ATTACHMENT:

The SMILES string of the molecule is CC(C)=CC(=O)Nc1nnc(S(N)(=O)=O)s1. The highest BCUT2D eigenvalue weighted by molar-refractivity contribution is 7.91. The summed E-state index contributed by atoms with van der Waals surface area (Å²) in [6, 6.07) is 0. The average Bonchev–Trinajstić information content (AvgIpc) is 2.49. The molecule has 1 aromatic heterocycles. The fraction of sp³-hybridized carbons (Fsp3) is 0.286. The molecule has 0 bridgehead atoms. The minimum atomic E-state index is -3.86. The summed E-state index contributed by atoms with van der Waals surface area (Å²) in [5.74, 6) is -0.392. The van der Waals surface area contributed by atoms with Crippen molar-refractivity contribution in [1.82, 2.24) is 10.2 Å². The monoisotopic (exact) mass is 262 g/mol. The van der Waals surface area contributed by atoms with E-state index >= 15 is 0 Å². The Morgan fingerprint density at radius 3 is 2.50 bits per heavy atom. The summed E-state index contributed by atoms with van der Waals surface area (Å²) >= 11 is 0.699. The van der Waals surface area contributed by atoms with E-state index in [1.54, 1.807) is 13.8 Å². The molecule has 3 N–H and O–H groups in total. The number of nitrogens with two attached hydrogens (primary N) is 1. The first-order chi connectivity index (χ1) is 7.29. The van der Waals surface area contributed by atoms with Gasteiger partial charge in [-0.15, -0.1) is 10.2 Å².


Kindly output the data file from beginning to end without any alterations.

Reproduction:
The SMILES string of the molecule is CC(C)=CC(=O)Nc1nnc(S(N)(=O)=O)s1. The highest BCUT2D eigenvalue weighted by molar-refractivity contribution is 7.91. The summed E-state index contributed by atoms with van der Waals surface area (Å²) in [6, 6.07) is 0. The average Bonchev–Trinajstić information content (AvgIpc) is 2.49. The molecule has 1 aromatic heterocycles. The fraction of sp³-hybridized carbons (Fsp3) is 0.286. The molecule has 0 bridgehead atoms. The minimum atomic E-state index is -3.86. The summed E-state index contributed by atoms with van der Waals surface area (Å²) in [5.74, 6) is -0.392. The van der Waals surface area contributed by atoms with Crippen molar-refractivity contribution in [1.82, 2.24) is 10.2 Å². The monoisotopic (exact) mass is 262 g/mol. The van der Waals surface area contributed by atoms with E-state index >= 15 is 0 Å². The Morgan fingerprint density at radius 3 is 2.50 bits per heavy atom. The summed E-state index contributed by atoms with van der Waals surface area (Å²) >= 11 is 0.699. The van der Waals surface area contributed by atoms with E-state index in [1.54, 1.807) is 13.8 Å². The molecule has 3 N–H and O–H groups in total. The number of nitrogens with two attached hydrogens (primary N) is 1. The first-order chi connectivity index (χ1) is 7.29. The van der Waals surface area contributed by atoms with Gasteiger partial charge in [-0.15, -0.1) is 10.2 Å².